But over the life of the nonprofit’s Summer Jazz Café series, now in its fifth year, there’s also been something of a subtle evolution happening, says the bandleader known to fans and players around the globe as ‘Joe Mooch.’
“Every year, we seem to be able to attract a little bit higher-echelon performers,” he tells redbankgreen. “We’ve been drawing more from national acts and acts that tour internationally.
“Our followers are starting to understand that whenever we bring in an artist, he or she is a top-flight act, even if they’ve never heard of them.”
The summer, the series has taken up residence in the “black box” Marion Huber Theater space at Two River Theater, offering a schedule of five weekends on which five select artists perform both Friday and Saturday nights.
This weekend, the program reaches its midpoint with appearances by singer Marlene VerPlanck, who the New York Times once said “may be the most accomplished interpreter of popular material performing today.”
Not that many consumers would make the link, but millions of Americans heard VerPlanck sing ad ditties for Campbell’s Soup years ago (“Mm-mm good, mm-mm good, that’s what Campbell’s Soups are…”)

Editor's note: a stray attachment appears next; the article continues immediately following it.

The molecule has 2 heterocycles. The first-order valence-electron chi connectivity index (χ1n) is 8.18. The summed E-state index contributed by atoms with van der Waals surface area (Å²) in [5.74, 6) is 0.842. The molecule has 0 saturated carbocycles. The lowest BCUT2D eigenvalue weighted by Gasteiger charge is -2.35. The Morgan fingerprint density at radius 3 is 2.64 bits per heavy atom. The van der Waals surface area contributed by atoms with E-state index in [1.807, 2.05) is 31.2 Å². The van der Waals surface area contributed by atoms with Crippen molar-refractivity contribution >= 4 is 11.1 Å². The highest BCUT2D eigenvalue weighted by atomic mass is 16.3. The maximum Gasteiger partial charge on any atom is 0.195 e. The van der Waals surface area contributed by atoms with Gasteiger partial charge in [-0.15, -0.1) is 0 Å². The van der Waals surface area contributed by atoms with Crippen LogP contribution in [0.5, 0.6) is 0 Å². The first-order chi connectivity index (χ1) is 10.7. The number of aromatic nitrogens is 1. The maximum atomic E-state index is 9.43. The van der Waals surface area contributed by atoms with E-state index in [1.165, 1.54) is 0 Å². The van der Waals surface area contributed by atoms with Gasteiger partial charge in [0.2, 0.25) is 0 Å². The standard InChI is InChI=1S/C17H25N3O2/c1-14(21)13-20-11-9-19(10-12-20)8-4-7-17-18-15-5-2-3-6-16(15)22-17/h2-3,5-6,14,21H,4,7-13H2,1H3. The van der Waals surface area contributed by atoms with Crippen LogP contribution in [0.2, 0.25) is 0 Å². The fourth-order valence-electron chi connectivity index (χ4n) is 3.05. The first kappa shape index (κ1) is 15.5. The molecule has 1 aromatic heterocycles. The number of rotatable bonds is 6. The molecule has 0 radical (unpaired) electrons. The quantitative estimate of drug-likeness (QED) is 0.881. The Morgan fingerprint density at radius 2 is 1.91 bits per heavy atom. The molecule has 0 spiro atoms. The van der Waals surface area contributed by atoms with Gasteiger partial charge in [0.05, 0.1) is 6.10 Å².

But VerPlanck got her start in the big-band business as a young vocalist with Charlie Spivak and Tex Beneke. During a brief stint with the last Dorsey Brothers Orchestra, she met her future husband, musician-arranger Billy VerPlanck, who died last year.
VerPlanck went solo in the 1970s, and over the years, she’s been one of the nation’s busiest studio singers, backing up vocalists ranging from Frank Sinatra and Mel Torme to Kiss. But she’s also appeared at Carnegie Hall, Michael’s Pub and the Rainbow Room to rave notices, and continues to win critical acclaim on tours across North America and Western Europe, as well as for her CDs.
The following weekend, July 30 & 31, the series highlights saxophonist and composer Wayne Escoffery; and for the final weekend, August 6 & 7, drummer (and club owner) Cecil Brooks III brings his skins to town. All performances begin at 8p.
The series also has an educational component to it. Most Saturday afternoons during the schedule, the star performers put on youth workshops to which music students of all ages are invited in to get pointers on their craft.
“The artists will work with whomever shows up,” says Mooch, who sees the program not only as a way to ignite the flame of great future performers, but to help create a base of future jazz fans.
“Suddenly, their world opens up, even if they don’t become players past high school,” he says.
Tickets to the Summer Jazz Series shows are $20 apiece ($10 for students) at the theater box office (732.345.1400) or online. Seating is café-style, with candles on tables and coffee, tea and treats available.